• sweetfrancaise

    I remember seeing An American Tail, but looking the year up, I would have been two years old... they must have re-released it when I was a bit older. Regardless, it traumatized me because Fievel couldn't find his parents and I couldn't think of anything worse. Called my grandpa Papa after that. I also remember seeing Oliver & Company, when I was 4, which I liked, but I know I haven't seen since.

  • Another ancient, here:

    Chitty Chitty Bang Bang - first grade field trip to RADIO CITY MUSIC HALL. I'm sure I'd seen movies before then, but I do not remember them.

    TV Shows - Batman and Lost In Space. I'm sure that there were I Love Lucy episodes and the like.
    ~~~

  • John G.

    It's not the first movie I can remember seeing, but I was obsessed with Flight of the Navigator as a kid. I'd still give just about anything for that spaceship.

    well, I don't need Pee Wee Herman as the ship's computer. I'd change that.

  • Include Me Out

    I remember sitting in the dark and watching An American Tale. I wanted to draw all the mice when I got home. It was the beginning of a long obsession with animated films. I wanted to draw every character in every movie after that. I still sketch Mufasa on the margins today... as for TV, vaguely remember Bruce Willis & Cybil Shepherd on Moonlighting, nothing specific, just those 2 bantering.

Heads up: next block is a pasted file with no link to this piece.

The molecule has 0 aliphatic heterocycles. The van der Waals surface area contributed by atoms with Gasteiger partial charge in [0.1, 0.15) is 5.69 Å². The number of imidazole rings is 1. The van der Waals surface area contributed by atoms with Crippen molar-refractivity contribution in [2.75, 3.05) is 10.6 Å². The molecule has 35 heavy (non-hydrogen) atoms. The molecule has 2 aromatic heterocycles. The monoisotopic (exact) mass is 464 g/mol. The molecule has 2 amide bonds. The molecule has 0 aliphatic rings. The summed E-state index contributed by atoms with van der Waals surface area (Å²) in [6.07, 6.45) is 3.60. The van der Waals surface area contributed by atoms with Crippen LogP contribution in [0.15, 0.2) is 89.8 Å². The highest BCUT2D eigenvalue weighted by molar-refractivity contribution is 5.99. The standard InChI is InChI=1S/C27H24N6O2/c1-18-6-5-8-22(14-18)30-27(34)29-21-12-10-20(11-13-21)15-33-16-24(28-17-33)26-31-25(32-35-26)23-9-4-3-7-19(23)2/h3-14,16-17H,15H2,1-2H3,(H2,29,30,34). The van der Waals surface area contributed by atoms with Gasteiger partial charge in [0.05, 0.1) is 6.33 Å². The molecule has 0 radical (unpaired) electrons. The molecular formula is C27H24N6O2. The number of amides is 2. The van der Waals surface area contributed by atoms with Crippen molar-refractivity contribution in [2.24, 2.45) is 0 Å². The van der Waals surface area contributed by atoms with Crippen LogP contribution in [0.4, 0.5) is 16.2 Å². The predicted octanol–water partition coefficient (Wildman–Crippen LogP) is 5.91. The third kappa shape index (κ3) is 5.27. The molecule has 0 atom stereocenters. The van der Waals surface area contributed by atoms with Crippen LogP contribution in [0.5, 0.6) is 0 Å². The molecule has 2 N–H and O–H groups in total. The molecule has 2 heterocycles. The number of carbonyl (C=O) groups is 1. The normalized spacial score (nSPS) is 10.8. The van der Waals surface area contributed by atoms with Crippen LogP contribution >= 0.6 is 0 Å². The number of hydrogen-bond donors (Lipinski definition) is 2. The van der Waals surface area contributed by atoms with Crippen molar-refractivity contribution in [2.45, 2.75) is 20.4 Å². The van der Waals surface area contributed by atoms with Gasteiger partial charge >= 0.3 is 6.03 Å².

• emmalita

    I just looked up the three earliest movies I remember making an impression on me, Dersu Uzala, Monty Python and the Holy Grail, and The Man Who Skied Down Everest. All three movies are from 1975, when I was 6 - 7. I know my parents took me to see a lot of movies, they usually had a choice between seeing a movie and getting a baby sitter. But those are the three movies I remember seeing as a child.

  • Strand

    Casper, the live action one. Yeah, I saw movies before that but I was born in '88 and that was my first cinema experience. I loved it but haven't seen it since and I'm sure my rosy-hued nostalgia will be ruined if I tried.

  • treatment_bound

    It's a Mad, Mad, Mad, Mad World---mid 60's.

  • kirbyjay

    Oh Gawd, yeah, and I think it was in Cinerama

  • JamesE

    Milo and Otis on VHS at my grandparents. That movie still appeals to me

  • brite

    101 Dalmations 1961...I probably saw it 1962 when I was 3 in a small but beautiful (and sadly gone) 1930's art deco theatre in a small prairie town.
    Also...most of the people here are really young, or it maybe that I am, in fact, old.

  • kirbyjay